During an already busy summer in 2014, several FoodCORE centers proved once again to be instrumental during the investigation of a multistate outbreak of Salmonella infections – this time involving multiple Salmonella serotypes. PulseNet initially detected several ill people with a rare DNA fingerprint of Salmonella Newport and multiple health departments, including six FoodCORE centers, immediately began working with their federal partners on the investigation.

Baby laying on pillow

Stopping a Salmonella Outbreak among Infants in a Nursery
In a quaint town along the South Carolina coast, an otherwise healthy 5 month old girl began to show signs of getting sick. After a few days of diarrhea, her condition worsened, and she started having blood in her stools. Her parents immediately took her to their pediatrician, where a stool sample revealed a Salmonella infection.

girl riding an intertube on a lake

Wisconsin’s Public Health Sleuths Take to the Lake
In the summer of 2012, a Wisconsin lake was the site of an outbreak of gastrointestinal illnesses. Local public health officials at the Jackson County Health Department were quickly notified of these illnesses and started to investigate the situation. Early on, officials found that many of the sick people had been at the same outdoor recreation area the day before they got ill.

Graphic: FoodNet map

FoodCORE and FoodNet: Complementary Collaborations in Connecticut
In 2012, CDC scientists monitored between 16 and 57 potential food poisoning clusters each week and investigated more than 200 multistate clusters nationwide. Two of CDC's food safety programs partner with 15 jurisdictions to get ahead of stubborn foodborne outbreaks: FoodCORE and FoodNet.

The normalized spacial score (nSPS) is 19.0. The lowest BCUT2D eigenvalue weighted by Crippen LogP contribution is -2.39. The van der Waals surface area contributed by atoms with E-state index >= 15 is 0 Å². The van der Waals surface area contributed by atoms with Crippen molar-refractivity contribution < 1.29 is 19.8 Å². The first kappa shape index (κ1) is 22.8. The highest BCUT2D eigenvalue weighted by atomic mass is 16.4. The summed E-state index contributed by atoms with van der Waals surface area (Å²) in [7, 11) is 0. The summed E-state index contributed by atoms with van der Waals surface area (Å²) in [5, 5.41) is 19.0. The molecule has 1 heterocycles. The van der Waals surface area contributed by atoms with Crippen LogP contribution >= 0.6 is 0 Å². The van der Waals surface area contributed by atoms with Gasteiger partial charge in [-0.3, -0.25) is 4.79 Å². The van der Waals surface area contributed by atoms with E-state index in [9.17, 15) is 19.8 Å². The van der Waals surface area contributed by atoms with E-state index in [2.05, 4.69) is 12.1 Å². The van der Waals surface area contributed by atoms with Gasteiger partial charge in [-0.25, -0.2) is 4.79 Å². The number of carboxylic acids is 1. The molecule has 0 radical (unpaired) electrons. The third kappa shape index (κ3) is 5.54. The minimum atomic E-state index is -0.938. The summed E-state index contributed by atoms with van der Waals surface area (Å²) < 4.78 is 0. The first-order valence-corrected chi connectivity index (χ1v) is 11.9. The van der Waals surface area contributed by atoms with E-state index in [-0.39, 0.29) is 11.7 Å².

Photo of a cow

Tennessee Detectives Investigate an Outbreak of Cryptosporidium
In the summer of 2012, public health officials in Tennessee were notified that a group of volunteers were sick with gastroenteritis. The volunteers were from multiple states and had traveled to Tennessee to work on a farm. Tennessee officials collaborated with several other states to figure out what caused the illness.

Photo: Computer keyboard keys

Ohio Uses Social Media to Help Protect People from Norovirus
Foodborne Diseases Centers for Outbreak Response Enhancement (FoodCORE) played a key role in solving a 2012 multistate outbreak of Salmonella Bareilly and Nchanga infections.

Photo: Raw Scraped Ground Tuna

Helping Solve Salmonella Outbreak Mysteries
Foodborne Diseases Centers for Outbreak Response Enhancement (FoodCORE) played a key role in solving a 2012 multistate outbreak of Salmonella Bareilly and Nchanga infections.

Photo: Group picture of New York City's 'Team Salmonella'

New York City's "Team Salmonella" Successful in Solving an Outbreak
In August 2011, public health officials began an investigation into a Salmonella outbreak in which many cases resided in New York. An in-depth investigation was conducted by the New York City Department of Mental Health and Hygiene (NYCDOHMH), who is a partner in the FoodCORE project.

Photo: Blocks of Queso Fresco cheese

Utah Solves a Two-year Outbreak Mystery
For over 2 years, public health officials in Utah struggled with a Salmonella outbreak linked to queso fresco.